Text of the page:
It was not until I was working on my doctorate that I encountered the anarchist literature. I was working on a paper for a social control seminar during the same semester that I was studying the family. And I was trying to come to grips with the contradiction in my own thinking about: 1) the importance of the family for the socialization and primary care of developing humans, and 2) the Marxist view of the family as an unnecessary interceptor of human loyalties to the socialist state. It was during the writing of this paper that I began to realize that the anarchists and the Marxists saw fundamental aspects of reality in the same way. They both understood the basic function behind the evolution of the state and the problems associated with that function and corresponding evolution. Until I started reading the anarchist literature, I didn’t know about the extent to which Kropotkin influenced Marx. The primary difference between them was in response to the question of what do we do about the capitalist corporate state. Marxists thought the answer was in taking the state over for the good of the masses, and the anarchists thought, and presumably still do think, that the Marxist solution was a mistake. Exactly what to do with the nation-state has been a source of disagreement among anarchists themselves, but maintaining it in any form was clearly not part of early anarchist thinking.

What within sociology and anarchism are the most compatible?

The critique of the nation-state is the most common part of both Sociology and anarchism. Anarchism was purged from the vocabulary of both academia and the public media while Marxism was not. This was because until very recently the wealthy have badly needed the state to protect their interests. That dependency has decreased somewhat with the development of international trade agreements that, in effect, have the ability to trump the nation-states. Marxism did not promote the elimination of the state, only a change of who controls it and for what purpose. While this is threatening to the wealthy, it is not nearly as threatening as the nation-state’s elimination.

Has anarchism contributed anything to sociology?

I don’t believe anarchism has been studied very much by sociologists. I have the Shantz and Williams book (Anarchy & Society), and they make some good connections. I don’t have the book with me as I write this in Calabria, Italy, but I recall disagreeing with some of their perceptions of the relationship between the two. It is difficult for anarchism to contribute anything to sociology when mainstream sociology does not even acknowledge its existence/relevance.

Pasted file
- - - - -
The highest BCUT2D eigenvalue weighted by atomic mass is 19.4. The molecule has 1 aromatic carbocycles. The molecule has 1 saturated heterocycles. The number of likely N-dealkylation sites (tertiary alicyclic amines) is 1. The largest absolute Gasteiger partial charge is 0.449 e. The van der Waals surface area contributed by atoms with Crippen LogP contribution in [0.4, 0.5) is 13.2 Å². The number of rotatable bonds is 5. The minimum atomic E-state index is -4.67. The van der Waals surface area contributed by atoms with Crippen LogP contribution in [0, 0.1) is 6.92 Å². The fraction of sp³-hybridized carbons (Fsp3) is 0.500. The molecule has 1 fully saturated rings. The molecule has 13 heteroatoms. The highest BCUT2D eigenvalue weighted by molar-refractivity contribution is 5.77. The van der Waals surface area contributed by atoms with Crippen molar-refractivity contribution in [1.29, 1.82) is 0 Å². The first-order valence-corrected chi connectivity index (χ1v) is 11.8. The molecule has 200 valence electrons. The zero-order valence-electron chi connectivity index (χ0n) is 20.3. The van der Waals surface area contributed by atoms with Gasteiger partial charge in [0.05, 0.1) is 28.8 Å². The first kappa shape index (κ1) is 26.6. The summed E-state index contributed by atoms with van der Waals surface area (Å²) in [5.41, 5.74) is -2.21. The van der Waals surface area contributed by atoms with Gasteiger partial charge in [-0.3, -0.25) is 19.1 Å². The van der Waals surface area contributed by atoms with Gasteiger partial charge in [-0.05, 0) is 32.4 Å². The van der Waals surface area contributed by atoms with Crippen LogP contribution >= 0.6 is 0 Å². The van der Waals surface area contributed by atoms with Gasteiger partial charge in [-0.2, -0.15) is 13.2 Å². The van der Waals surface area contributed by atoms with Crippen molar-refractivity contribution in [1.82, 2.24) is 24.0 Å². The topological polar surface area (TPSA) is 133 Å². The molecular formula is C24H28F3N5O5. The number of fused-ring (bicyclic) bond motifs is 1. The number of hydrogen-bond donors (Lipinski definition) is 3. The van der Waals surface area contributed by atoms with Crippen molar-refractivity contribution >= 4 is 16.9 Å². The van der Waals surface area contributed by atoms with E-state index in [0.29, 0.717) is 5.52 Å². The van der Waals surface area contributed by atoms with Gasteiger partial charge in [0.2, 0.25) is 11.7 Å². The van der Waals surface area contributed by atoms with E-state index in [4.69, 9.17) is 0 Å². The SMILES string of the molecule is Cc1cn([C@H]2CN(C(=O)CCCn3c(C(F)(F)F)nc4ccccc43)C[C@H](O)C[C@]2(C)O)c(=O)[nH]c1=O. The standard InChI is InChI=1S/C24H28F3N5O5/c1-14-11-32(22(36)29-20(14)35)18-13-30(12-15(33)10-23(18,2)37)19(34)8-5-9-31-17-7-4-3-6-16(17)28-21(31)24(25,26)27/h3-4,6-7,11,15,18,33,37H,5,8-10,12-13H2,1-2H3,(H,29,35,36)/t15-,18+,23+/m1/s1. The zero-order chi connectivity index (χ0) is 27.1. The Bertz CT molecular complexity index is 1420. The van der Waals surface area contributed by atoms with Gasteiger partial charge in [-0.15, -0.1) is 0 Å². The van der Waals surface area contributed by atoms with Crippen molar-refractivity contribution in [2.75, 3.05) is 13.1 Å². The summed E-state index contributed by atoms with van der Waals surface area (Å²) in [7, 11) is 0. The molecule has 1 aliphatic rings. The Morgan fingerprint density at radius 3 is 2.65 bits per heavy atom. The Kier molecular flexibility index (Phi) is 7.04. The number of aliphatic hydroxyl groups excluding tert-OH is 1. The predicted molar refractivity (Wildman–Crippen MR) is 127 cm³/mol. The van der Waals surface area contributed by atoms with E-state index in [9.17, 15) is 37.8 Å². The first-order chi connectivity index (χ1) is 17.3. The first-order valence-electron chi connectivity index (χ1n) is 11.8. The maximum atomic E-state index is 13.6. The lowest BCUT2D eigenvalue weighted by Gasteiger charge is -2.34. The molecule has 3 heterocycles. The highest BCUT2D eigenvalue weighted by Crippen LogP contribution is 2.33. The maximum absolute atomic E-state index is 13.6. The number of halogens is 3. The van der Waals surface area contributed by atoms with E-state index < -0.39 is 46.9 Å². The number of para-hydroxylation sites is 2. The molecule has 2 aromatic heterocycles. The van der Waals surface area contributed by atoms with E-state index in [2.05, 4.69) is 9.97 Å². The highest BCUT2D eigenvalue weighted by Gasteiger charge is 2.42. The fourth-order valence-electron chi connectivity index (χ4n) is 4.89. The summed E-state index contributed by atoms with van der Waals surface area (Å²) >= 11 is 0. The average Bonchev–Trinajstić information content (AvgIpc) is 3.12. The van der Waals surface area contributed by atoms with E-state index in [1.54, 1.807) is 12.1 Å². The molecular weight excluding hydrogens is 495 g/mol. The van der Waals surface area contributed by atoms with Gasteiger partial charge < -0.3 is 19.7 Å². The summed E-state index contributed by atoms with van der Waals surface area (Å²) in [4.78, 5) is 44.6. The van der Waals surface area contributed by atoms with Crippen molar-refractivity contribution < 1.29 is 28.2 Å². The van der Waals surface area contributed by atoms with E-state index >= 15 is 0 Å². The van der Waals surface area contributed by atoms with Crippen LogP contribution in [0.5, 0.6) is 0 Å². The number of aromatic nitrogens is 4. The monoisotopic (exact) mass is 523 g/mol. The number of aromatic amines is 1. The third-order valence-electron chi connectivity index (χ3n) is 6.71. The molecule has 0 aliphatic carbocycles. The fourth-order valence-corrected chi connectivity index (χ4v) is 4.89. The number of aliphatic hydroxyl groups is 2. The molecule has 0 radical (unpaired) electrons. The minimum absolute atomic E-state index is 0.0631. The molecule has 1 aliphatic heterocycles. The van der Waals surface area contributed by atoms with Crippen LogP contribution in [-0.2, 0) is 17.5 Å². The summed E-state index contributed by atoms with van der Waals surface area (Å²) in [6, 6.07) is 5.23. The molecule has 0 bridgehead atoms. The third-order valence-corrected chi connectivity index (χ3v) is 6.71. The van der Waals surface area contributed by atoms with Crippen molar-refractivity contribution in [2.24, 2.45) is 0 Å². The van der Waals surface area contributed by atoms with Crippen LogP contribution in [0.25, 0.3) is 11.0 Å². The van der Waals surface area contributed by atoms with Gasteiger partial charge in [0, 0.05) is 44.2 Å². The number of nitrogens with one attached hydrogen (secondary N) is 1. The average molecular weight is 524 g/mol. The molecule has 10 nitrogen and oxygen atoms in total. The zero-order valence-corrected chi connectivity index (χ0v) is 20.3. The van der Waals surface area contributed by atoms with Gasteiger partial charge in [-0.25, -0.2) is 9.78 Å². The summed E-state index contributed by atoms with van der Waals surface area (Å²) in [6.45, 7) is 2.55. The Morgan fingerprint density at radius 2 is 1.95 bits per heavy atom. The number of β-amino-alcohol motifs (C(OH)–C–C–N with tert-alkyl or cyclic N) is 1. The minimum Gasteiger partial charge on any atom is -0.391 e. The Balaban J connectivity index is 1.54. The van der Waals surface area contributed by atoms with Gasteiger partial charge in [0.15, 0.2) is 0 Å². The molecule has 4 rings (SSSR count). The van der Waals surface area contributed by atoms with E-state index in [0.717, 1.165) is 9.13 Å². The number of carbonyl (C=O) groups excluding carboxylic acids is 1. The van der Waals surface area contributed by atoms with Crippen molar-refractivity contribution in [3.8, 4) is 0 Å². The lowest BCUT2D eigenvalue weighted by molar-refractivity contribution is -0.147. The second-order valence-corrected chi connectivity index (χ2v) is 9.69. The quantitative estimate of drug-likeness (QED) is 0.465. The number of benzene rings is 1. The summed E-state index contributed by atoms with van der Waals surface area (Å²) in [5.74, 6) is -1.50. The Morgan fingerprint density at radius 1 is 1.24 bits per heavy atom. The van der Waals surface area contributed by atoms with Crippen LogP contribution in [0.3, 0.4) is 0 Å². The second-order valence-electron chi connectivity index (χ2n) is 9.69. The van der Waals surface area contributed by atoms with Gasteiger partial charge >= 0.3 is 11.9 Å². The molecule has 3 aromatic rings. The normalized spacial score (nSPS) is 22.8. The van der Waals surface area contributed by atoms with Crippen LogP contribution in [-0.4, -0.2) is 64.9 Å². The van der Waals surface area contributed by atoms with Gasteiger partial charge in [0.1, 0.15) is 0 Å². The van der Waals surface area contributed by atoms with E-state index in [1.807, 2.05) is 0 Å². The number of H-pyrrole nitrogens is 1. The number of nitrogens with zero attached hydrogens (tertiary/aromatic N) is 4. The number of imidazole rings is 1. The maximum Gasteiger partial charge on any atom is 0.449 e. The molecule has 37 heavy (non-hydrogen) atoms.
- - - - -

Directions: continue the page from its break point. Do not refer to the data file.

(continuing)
What could anarchism contribute to sociology?

At this critical time of social unrest around the globe there is a great deal that anarchism could be contributing to sociology. No perspective, in my opinion, informs about the function of the nation-state and its dysfunctional consequences better than anarchism. And no discipline, in my opinion, informs the world about social reality more effectively than sociology. Something about anarchism should be a part of nearly every sociology course as a means of sensitizing the public to the root causes of our problems related to the maintenance of nation-states.

Sociology should also be drawing on the anarchist literature to address the importance of sustainable communities: how can people develop and live in truly democratic aggregations that transcend nation-state politics and control. There is a lot of movement toward anarchist living today in the United States and sociology is not sufficiently involved in helping or studying this important social movement. Yet, the wealthy are on it! They can see what is happening. That is why we have people like the Koch brothers getting involved in local politics. They see that, from the standpoint of public involvement and energy, the locus of control is shifting away from the nation-state to the independent states and local communities. Cities are making laws to protect themselves from multinational corporations and putting out arrest warrants for people like George Bush and Dick Cheney. There is a lot going on out there that sociologists are missing. Thoroughly integrating anarchism into sociology as a legitimate theoretical perspective might help change that.

What classical sociologist is the most anarchistic?

Herein lies the problem. None of the well-known classical anarchists were ever embraced by sociology. Marx’s background and work is so varied that he is claimed, not only by sociology, but by philosophy, history, political science, and even some economists. Yet, Marx is considered by sociology as a classical sociologist. Why isn’t Kropotkin or Proudhon considered a classical sociologist? The answer seems to be that sociology, as a discipline, has protected and lived comfortably within, the nation-state model.